Archibald Edward Cook
Archibald Edward Cook, known as Archie, was the third son of William Cook (a mariner) and his wife Elizabeth. He was born on 6 June 1892 in Saul. William's business flourished, and by 1901 he had moved his family to Elsie Villa (now Cider Press House) which he certainly owned by 1909. Archie's older brothers, William Frederick and Frederick Gilbert Alexander had left home by 1911, but Archie, then a postman, remained there along with his older sister, Elsie, and younger siblings, Ivy and David.
Archie enlisted into the Royal Naval Reserve on 24 August 1915 at Gloucester and reported to the Devonport training school, HMS Vivid, on 6 September with another local man of the same surname, Raymond George Cook. His training being completed on 30 November, he was posted as a deck hand to the old gunboat Sabrina; during his 18 months on board she was converted into a diving tender and operated from Devonport. He then spent some six months in the new destroyer Osiris and another four aboard Valhalla, before starting a series of short spells in a variety of ships; an old cruiser, Abercrombie, a new monitor (a fairly small warship with one or two huge guns that were fixed to fire forwards, usually for bombarding shore targets) and possibly a troopship. He completed his engagement aboard HMS Halcyon, an obsolete paddle-driven minesweeper, and was demobilised on 9 September 1919. Two days after his discharge, Archie was awarded a disability pension on account of orbital cellulitis, an infection of the tissues of the eye socket which leads to inflammation and swelling; the pension continued until at least 1925. He was awarded the British War Medal and Victory Medal and his service is commemorated on the plaque in the village hall.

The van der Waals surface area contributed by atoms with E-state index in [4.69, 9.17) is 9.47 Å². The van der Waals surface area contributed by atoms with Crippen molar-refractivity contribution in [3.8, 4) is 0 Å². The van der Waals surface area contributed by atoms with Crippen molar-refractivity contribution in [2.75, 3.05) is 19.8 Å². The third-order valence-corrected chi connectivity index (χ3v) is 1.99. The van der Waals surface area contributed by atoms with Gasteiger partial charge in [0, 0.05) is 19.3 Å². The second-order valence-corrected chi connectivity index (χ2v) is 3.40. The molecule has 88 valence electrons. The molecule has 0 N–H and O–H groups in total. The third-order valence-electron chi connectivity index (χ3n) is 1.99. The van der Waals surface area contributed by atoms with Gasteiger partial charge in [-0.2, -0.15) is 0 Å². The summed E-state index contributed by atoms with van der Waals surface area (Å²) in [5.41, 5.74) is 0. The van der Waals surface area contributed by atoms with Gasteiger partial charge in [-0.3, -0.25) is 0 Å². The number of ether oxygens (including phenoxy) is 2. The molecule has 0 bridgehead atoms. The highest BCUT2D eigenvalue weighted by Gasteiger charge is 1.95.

Archie's marriage to Mary Ann Wothers was registered during the first quarter of 1919 in the Wheatenhurst district. They lived in Bath Road, Eastington, with a growing family and Archie was recorded as a labourer in 1939. In the autumn of 1940 he was off work for 17 weeks with stomach trouble, said to be due to old war wounds, during which time he suffered a heart attack. On his first morning back, Saturday 14 December, Archibald Edward Cook was cycling to work when he met with a fatal accident, the exact circumstances of which were not determined despite the BBC broadcasting an appeal for witnesses and information. He was found at the bottom of Whitminster Pitch on top of his badly damaged bicycle. The evidence suggested that he had been hit by a motor vehicle, probably a lorry, the driver of which was not traced and the inquest recorded an open verdict. Archie was buried in St Mary's churchyard, Fretherne, on 18 December.